“At some time, I feel like I was slapped in the face by money, like, ‘Take the money and shut up.’ And that couldn’t happen.
“It was just a matter of principle, and at that time, I knew this was it. They didn’t say on the phone, ‘This is what’s going to happen,’ but I knew.”
Heavyweight champion Jon Jones wasn’t surprised to see a billboard for UFC 285 featuring a rematch with former colleague and opponent Ciryl Gane. He claims he silenced his phone after it began to ring with inquiries from reporters.
White revealed the heavyweight title fight to the media on Saturday and made several questionable comments about Ngannou’s motivation to compete in the UFC and against elite competition. The executive casually mentioned that the champion weighed more than 300 pounds.
“At some point, I stopped watching it,” replied Ngannou, who said he’s near his usual walk-around weight of 275. “‘Bulls***.’”
Ngannou has stated that he does not take his promoter’s criticisms personally. When he asked to renegotiate his contract on a fight-by-fight basis, the relationship between them deteriorated, he added, and the current problems were merely a consequence of that.
Ngannou simply stated, “Dana is Dana. “I don’s care about what he says. Dana cannot hurt me. From where I come from, I have heard a lot worse than that, and I’m still here. … What I know is that I’m here, and I have a good future.
“He’s upset. He’s not happy about this situation. He saw his champion go away, which is something that probably never happened.”
UFC spokesperson tells MMA Fighting, “Nothing more outside of Dana speaking about it on Saturday.” in response to questions about Ngannou’s MMA Hour interview.
According to Ngannou, executives used Randy Couture as an example of what may happen if athletes left the UFC during talks. Then he turned to Couture and asked her directly.
In 2007, Couture announced his retirement and intent to pursue free agency in pursuit of a bout with then-undisputed heavyweight champion Fedor Emelianenko. After spending half a million dollars on legal fees fighting the UFC, Couture eventually rejoined the organization and challenged Lesnar for the vacant title.
White stated that the promotion had freed Ngannou from his contract and matching period, allowing it to match or beat offers from competing promotions. However, Ngannou claimed to be a free agent in early December, and the UFC was never able to provide him with a satisfactory salary.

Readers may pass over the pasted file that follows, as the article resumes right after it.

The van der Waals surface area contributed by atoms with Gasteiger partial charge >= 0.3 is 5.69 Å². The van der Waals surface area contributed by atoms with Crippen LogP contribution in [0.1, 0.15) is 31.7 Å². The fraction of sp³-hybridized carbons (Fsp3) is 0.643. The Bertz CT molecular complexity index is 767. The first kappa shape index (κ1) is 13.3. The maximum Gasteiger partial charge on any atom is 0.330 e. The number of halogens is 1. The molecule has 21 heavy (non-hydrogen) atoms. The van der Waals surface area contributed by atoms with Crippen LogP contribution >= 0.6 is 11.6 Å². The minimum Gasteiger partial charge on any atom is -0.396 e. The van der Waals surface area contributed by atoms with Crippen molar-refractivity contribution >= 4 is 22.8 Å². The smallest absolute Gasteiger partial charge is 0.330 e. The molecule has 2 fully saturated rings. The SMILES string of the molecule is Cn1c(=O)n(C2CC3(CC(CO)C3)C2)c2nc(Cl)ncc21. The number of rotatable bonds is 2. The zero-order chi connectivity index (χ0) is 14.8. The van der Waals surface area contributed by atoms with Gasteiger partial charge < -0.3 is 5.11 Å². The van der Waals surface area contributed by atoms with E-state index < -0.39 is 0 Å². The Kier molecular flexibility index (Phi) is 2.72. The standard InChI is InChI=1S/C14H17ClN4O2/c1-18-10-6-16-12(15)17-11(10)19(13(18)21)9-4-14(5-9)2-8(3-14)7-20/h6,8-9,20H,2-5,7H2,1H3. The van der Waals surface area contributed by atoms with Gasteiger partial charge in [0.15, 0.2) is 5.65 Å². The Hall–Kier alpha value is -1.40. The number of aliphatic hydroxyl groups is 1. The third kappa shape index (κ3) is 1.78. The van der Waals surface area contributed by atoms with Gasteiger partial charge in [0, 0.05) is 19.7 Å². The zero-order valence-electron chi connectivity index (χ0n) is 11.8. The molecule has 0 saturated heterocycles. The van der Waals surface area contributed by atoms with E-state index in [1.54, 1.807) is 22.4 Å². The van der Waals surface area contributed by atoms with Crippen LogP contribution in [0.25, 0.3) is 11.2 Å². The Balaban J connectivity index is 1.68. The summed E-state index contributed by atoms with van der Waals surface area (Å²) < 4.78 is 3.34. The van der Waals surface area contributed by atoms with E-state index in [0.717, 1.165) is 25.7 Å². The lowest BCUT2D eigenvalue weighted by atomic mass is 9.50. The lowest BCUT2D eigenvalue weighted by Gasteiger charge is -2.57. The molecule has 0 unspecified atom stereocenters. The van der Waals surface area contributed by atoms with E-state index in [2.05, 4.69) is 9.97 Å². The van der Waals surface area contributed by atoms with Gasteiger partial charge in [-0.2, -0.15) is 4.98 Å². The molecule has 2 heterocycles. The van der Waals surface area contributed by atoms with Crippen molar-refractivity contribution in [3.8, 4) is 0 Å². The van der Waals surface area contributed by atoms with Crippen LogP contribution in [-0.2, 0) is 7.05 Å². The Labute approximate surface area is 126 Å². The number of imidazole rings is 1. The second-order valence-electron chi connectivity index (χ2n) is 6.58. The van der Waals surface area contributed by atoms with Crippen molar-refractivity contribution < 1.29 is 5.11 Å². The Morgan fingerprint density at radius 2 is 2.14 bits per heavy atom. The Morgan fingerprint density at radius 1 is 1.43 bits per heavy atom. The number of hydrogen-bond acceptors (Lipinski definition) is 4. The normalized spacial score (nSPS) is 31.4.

“Nobody releases me,” he said. “I’ve been free since Dec. 9 or 13, but the only reason I didn’t go public was in respect of our conversation. I wanted to respect that and not talk about it. But I’ve been a free agent since.”
Now that he has a contract with the UFC, Ngannou says he is willing to negotiate with other MMA and boxing organizations. After his former manager Marquel Martin was “attacked” at the CAA agency’s fighting division, which was eventually shut down due to a dispute with the UFC, he decided to go it alone.
According to Ngannou, “People were still trying to come after him, “We are in the business where people don’t like you if you do your job. At some point, you’ve just got to kiss the ring.”
After limping to a victory over Gane at UFC 270 despite a major knee injury that necessitated surgery, Ngannou claimed he would have been ready to fight Jones in March.
Now he’ll try to find a new contract so he can get back to work by July. To what terms would he like his next contract to be bound?
“I think I just need some respect, more respect at least,” he said. “It’s very important. I need some freedom. I need to feel like a man, own my freedom, control my destiny. I don’t want anybody to decide for me. I think I’m man enough to decide for my own, and so far, I haven’t been doing a bad job at all.”